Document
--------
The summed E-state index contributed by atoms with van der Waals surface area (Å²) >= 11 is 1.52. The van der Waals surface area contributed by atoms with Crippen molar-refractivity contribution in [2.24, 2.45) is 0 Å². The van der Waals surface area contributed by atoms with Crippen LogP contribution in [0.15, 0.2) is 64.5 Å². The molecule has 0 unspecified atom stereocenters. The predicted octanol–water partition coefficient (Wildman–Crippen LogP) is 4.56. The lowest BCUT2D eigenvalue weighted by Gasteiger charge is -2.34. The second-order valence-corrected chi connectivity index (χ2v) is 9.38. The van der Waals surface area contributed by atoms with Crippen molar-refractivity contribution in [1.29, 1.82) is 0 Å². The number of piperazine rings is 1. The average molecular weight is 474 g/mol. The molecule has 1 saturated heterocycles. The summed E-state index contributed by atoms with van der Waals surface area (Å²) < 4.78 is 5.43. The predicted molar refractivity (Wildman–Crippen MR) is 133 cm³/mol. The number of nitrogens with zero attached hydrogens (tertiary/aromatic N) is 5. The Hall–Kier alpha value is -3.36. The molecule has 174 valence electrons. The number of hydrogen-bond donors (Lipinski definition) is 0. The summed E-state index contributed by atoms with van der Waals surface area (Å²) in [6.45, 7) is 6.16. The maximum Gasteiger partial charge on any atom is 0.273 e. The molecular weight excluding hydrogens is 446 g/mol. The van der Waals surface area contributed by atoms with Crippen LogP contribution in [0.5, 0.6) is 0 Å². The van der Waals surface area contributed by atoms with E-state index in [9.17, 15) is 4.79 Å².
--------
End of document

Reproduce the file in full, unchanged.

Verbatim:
The summed E-state index contributed by atoms with van der Waals surface area (Å²) >= 11 is 1.52. The van der Waals surface area contributed by atoms with Crippen molar-refractivity contribution in [2.24, 2.45) is 0 Å². The van der Waals surface area contributed by atoms with Crippen LogP contribution in [0.15, 0.2) is 64.5 Å². The molecule has 0 unspecified atom stereocenters. The predicted octanol–water partition coefficient (Wildman–Crippen LogP) is 4.56. The lowest BCUT2D eigenvalue weighted by Gasteiger charge is -2.34. The second-order valence-corrected chi connectivity index (χ2v) is 9.38. The van der Waals surface area contributed by atoms with Crippen molar-refractivity contribution in [1.29, 1.82) is 0 Å². The number of piperazine rings is 1. The average molecular weight is 474 g/mol. The molecule has 1 saturated heterocycles. The summed E-state index contributed by atoms with van der Waals surface area (Å²) < 4.78 is 5.43. The predicted molar refractivity (Wildman–Crippen MR) is 133 cm³/mol. The number of nitrogens with zero attached hydrogens (tertiary/aromatic N) is 5. The Hall–Kier alpha value is -3.36. The molecule has 174 valence electrons. The number of hydrogen-bond donors (Lipinski definition) is 0. The summed E-state index contributed by atoms with van der Waals surface area (Å²) in [6.45, 7) is 6.16. The maximum Gasteiger partial charge on any atom is 0.273 e. The molecular weight excluding hydrogens is 446 g/mol. The van der Waals surface area contributed by atoms with Crippen LogP contribution in [0.5, 0.6) is 0 Å². The van der Waals surface area contributed by atoms with E-state index in [9.17, 15) is 4.79 Å².